“It’s very difficult to do art in prison, because the limitations are enormous.” The understated words of Puerto Rican political prisoner Oscar López Rivera reflect both the realities of the U.S. prison-industrial complex and the challenges of a political prisoner making art a weapon of resistance. To understand how Oscar developed as a renowned artist in such a poisonous environment, we examine his history.
Who is Oscar Lopez Rivera?
Oscar López Rivera is a Puerto Rican political prisoner who has served more than 34 years in U.S. prisons, among the longest-held political prisoners on the planet. Convicted in 1981 of “seditious conspiracy” — that is, conspiring to use force against the authority of the United States over Puerto Rico — for his commitment to the independence of Puerto Rico, Oscar was not accused or convicted of causing harm or taking a life. He is nevertheless serving a sentence of 70 years in the U.S. “gulag.” He is among the longest held political prisoners in world history, and is considered by many to be the Mandela of the 21st century.
Born in San Sebastián, Puerto Rico in 1943, Oscar moved to the U.S. as an adolescent. He was drafted to fight in the Viet Nam war, where he first began to understand what it means to be Puerto Rican in the United States. His brave and unflinching service in Viet Nam earned him the Bronze Star. Upon returning to Chicago from Vietnam as a decorated veteran, he saw how drugs, unemployment, poor education in the Puerto Rican community had reached crisis levels, and began organizing to improve the quality of life for his people. He was a co-founder of both the Puerto Rican High School and the Puerto Rican Cultural Center in Chicago. As his tireless work won the community’s respect, he also won the attention of repressive forces. With other young Puerto Ricans, Oscar decided their work for the independence of Puerto Rico had to be done in clandestinity.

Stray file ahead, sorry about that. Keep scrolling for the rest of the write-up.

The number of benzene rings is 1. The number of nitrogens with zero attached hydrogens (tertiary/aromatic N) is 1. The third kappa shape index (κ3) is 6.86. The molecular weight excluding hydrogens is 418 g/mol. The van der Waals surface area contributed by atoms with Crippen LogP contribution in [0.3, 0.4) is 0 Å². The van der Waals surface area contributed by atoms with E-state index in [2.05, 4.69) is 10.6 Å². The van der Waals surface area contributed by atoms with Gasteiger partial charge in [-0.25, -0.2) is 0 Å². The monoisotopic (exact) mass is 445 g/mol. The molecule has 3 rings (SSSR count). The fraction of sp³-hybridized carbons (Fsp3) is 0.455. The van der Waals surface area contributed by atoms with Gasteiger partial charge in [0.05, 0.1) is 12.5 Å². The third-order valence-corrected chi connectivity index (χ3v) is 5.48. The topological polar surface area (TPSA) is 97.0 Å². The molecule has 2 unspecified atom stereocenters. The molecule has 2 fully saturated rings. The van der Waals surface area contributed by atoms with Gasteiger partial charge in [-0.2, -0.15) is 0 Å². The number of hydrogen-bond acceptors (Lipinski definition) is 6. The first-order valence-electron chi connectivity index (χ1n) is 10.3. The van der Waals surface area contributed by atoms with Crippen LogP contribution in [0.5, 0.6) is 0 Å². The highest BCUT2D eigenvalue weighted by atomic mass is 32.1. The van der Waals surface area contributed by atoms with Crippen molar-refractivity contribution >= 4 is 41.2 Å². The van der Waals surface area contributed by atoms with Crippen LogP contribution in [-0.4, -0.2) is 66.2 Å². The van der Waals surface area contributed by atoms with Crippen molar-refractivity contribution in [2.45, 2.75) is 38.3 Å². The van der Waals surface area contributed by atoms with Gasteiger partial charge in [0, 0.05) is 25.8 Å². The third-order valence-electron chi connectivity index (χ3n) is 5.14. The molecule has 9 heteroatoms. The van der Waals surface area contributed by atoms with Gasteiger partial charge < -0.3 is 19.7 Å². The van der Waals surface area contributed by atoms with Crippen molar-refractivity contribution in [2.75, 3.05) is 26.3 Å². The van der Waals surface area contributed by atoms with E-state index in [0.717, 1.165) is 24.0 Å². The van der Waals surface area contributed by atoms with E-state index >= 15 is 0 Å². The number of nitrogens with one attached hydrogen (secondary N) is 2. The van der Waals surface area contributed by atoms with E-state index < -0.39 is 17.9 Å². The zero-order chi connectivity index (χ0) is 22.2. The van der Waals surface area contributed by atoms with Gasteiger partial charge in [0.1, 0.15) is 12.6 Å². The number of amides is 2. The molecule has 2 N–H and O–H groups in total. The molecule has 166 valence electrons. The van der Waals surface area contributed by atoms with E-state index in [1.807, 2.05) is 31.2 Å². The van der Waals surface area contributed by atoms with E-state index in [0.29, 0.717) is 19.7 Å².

Oscar was arrested in 1981, accused of being a member of a clandestine force seeking independence for Puerto Rico, and sentenced to 70 years for seditious conspiracy. From 1986 to 1998, he was held in solitary confinement in the most repressive maximum security prisons in the federal prison system.
U.S. Repression of the Puerto Rican movement
The treatment of Oscar Lopez Rivera is part of a long history of U.S. repression of the Puerto Rican independence movement, and resistance to U.S. domination and control (see Denis, 2015). Puerto Ricans have resisted colonialism since the days of the Spanish empire and have been imprisoned for their actions. Under U.S. rule beginning in 1898, there have been some 2,000 political prisoners whose sentences added together come to 11,116 years (Susler, 2006). There have also consistently been active popular-based campaigns for the release of those in custody. In the last century successful campaigns include the release of hundreds of Nationalists detained in the 1950 uprising; the 1979 presidential commutations of the Nationalist Lolita Lebrón, Rafael Cancel Miranda, Irving Flores, and Andrés Figueroa Cordero, and the 1999 presidential commutations (Susler, 2006).
In 1999, President Bill Clinton commuted the prison sentences of 12 of 15 Puerto Rican men and women arrested in the early 1980s, all political prisoners convicted of seditious conspiracy. They had served 16 and 19 years of prison sentences ranging from 35 to 90 years. Most were convicted of being members of the FALN (Armed Forces of National Liberation), a militant clandestine independence group. Their sentences averaged together amounted to 70.2 years — some seven times the average murder sentence at the time (Susler, 2006).
Oscar López Rivera was among the prisoners given the 1999 offer, which excluded two of his comrades and would have placed conditions on his release. He refused the offer as unacceptable. In 2011, The U.S. Parole Commission denied Oscar parole, ordering he serve another 15 years before being considered again for parole, when he will be 83 years old. A petition asking President Obama to exercise his constitutional powers to grant Oscar immediate release enjoys wide support.